ALBANY, N.Y. (AP) — The New York farm family that’s refusing to cave to a major power company and New York state is getting a powerful ally in U.S. Sen. Charles Schumer.
New York’s senior senator is calling on Rochester Gas & Electric Co. and the Cuomo administration’s Public Service Commission to find a new route for a power line rather than down the middle of the Krenzer family’s 360-acre farm in Chili, near Rochester. The Democrat also sent the request in a letter to Robert Kump, CEO of IberdrolaUSA, which owns the utility.
Schumer said the public demand for more power and the private interests of a family that has tilled the land for four generations are not mutually exclusive.
“Increasing the supply of energy to the Rochester area is critical as demand increases; however, additional sources of electricity must not come at the expense of local farmers and their livelihoods, especially those like the Krenzers that have deep New York roots,” Schumer said. “I am confident we can find an alternative siting that is both amenable to Ibredrola and the Krenzers, particularly considering there are other viable options available.”
In April, the PSC approved the construction of 21 miles of new transmission lines and upgrades to three substations, part of which would destroy great swaths of the Krenzers’ soy, wheat and feed corn crops. The Krenzers said that was the first time they learned of the breadth of the proposal.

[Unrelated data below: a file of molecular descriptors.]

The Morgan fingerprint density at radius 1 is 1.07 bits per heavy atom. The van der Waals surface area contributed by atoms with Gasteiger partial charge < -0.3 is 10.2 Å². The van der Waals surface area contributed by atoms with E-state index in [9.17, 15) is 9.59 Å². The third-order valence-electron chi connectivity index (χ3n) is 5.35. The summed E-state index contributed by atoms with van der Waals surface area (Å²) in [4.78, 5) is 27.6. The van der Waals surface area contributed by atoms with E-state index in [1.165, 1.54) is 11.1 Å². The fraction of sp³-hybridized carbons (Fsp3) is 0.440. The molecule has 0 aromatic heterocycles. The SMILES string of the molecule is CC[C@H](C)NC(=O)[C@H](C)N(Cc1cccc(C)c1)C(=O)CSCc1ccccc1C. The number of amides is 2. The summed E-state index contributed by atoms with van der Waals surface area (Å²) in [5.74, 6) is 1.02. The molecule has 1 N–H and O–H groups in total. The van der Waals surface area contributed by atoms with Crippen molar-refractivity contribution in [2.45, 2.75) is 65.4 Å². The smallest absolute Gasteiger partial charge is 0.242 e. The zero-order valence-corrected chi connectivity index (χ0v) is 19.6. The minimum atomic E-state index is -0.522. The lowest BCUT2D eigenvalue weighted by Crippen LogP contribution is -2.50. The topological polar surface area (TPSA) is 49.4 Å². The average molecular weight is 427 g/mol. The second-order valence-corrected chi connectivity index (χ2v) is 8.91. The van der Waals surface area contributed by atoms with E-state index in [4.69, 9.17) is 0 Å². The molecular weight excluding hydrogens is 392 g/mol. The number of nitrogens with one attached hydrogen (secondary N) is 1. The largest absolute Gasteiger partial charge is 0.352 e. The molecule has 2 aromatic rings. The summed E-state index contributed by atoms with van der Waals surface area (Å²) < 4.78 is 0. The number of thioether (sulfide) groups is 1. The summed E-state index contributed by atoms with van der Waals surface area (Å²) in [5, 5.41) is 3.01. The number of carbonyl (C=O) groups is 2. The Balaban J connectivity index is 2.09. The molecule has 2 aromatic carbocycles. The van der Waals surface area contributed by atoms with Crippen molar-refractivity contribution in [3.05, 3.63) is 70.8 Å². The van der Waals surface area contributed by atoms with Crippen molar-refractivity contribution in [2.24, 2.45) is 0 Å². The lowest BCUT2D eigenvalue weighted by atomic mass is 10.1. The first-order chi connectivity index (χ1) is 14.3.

Schumer’s comments will be part of the testimony collected during an extended comment period that was granted at the request of the Krenzer family after the family petitioned the Public Service Commission to reconsider its support for the power project. The PSC in August agreed to reconsider the plan, already approved by the state, and to appoint the administrative law judge to seek a consensus solution.
PSC officials had no immediate comment Tuesday.
“Wow!” said farm co-owner Marie Krenzer said after a Schumer visit Tuesday. “He gets that we’re not opposed to a power reliability project, but placing a substation in the heart of the home farm is too much to take.”
The family met privately with state officials and an administrative law judge a week ago to discuss alternatives to the plan. A decision by the state Public Service Commission is expected in mid-September.
“We have confidence in the system that, in the end, commonsense will prevail,” Krenzer said.